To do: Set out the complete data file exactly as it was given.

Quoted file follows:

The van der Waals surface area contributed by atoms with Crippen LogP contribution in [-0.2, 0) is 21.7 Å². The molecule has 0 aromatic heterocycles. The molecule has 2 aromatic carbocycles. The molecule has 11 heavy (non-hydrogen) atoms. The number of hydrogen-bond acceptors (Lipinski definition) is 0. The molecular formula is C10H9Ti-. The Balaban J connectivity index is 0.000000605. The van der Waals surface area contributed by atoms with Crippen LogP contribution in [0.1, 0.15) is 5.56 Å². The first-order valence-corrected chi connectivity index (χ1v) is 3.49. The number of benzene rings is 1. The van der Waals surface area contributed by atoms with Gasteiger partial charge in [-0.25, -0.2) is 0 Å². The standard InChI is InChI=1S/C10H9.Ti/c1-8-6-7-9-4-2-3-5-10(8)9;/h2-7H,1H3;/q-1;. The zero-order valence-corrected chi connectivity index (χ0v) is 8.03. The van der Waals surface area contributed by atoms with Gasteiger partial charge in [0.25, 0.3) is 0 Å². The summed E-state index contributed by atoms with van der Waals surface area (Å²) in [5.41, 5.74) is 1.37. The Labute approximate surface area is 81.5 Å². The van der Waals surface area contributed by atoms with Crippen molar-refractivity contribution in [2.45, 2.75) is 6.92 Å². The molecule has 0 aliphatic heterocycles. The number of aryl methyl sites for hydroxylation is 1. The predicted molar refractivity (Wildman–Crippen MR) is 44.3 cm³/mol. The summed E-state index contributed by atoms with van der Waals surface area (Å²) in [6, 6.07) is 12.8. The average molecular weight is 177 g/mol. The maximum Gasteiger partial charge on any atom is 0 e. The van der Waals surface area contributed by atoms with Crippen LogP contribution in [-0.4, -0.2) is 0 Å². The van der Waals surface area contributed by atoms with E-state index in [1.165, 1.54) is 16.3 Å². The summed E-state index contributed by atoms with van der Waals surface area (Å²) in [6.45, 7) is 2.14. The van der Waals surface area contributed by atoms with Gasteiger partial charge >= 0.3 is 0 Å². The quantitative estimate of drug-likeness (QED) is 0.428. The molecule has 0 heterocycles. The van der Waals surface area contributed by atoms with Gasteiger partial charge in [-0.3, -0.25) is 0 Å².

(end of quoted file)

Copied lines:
The van der Waals surface area contributed by atoms with Crippen LogP contribution in [-0.2, 0) is 21.7 Å². The molecule has 0 aromatic heterocycles. The molecule has 2 aromatic carbocycles. The molecule has 11 heavy (non-hydrogen) atoms. The number of hydrogen-bond acceptors (Lipinski definition) is 0. The molecular formula is C10H9Ti-. The Balaban J connectivity index is 0.000000605. The van der Waals surface area contributed by atoms with Crippen LogP contribution in [0.1, 0.15) is 5.56 Å². The first-order valence-corrected chi connectivity index (χ1v) is 3.49. The number of benzene rings is 1. The van der Waals surface area contributed by atoms with Gasteiger partial charge in [-0.25, -0.2) is 0 Å². The standard InChI is InChI=1S/C10H9.Ti/c1-8-6-7-9-4-2-3-5-10(8)9;/h2-7H,1H3;/q-1;. The zero-order valence-corrected chi connectivity index (χ0v) is 8.03. The van der Waals surface area contributed by atoms with Gasteiger partial charge in [0.25, 0.3) is 0 Å². The summed E-state index contributed by atoms with van der Waals surface area (Å²) in [5.41, 5.74) is 1.37. The Labute approximate surface area is 81.5 Å². The van der Waals surface area contributed by atoms with Crippen molar-refractivity contribution in [2.45, 2.75) is 6.92 Å². The molecule has 0 aliphatic heterocycles. The number of aryl methyl sites for hydroxylation is 1. The predicted molar refractivity (Wildman–Crippen MR) is 44.3 cm³/mol. The summed E-state index contributed by atoms with van der Waals surface area (Å²) in [6, 6.07) is 12.8. The average molecular weight is 177 g/mol. The maximum Gasteiger partial charge on any atom is 0 e. The van der Waals surface area contributed by atoms with Crippen LogP contribution in [-0.4, -0.2) is 0 Å². The van der Waals surface area contributed by atoms with E-state index in [1.165, 1.54) is 16.3 Å². The summed E-state index contributed by atoms with van der Waals surface area (Å²) in [6.45, 7) is 2.14. The van der Waals surface area contributed by atoms with Gasteiger partial charge >= 0.3 is 0 Å². The quantitative estimate of drug-likeness (QED) is 0.428. The molecule has 0 heterocycles. The van der Waals surface area contributed by atoms with Gasteiger partial charge in [-0.3, -0.25) is 0 Å².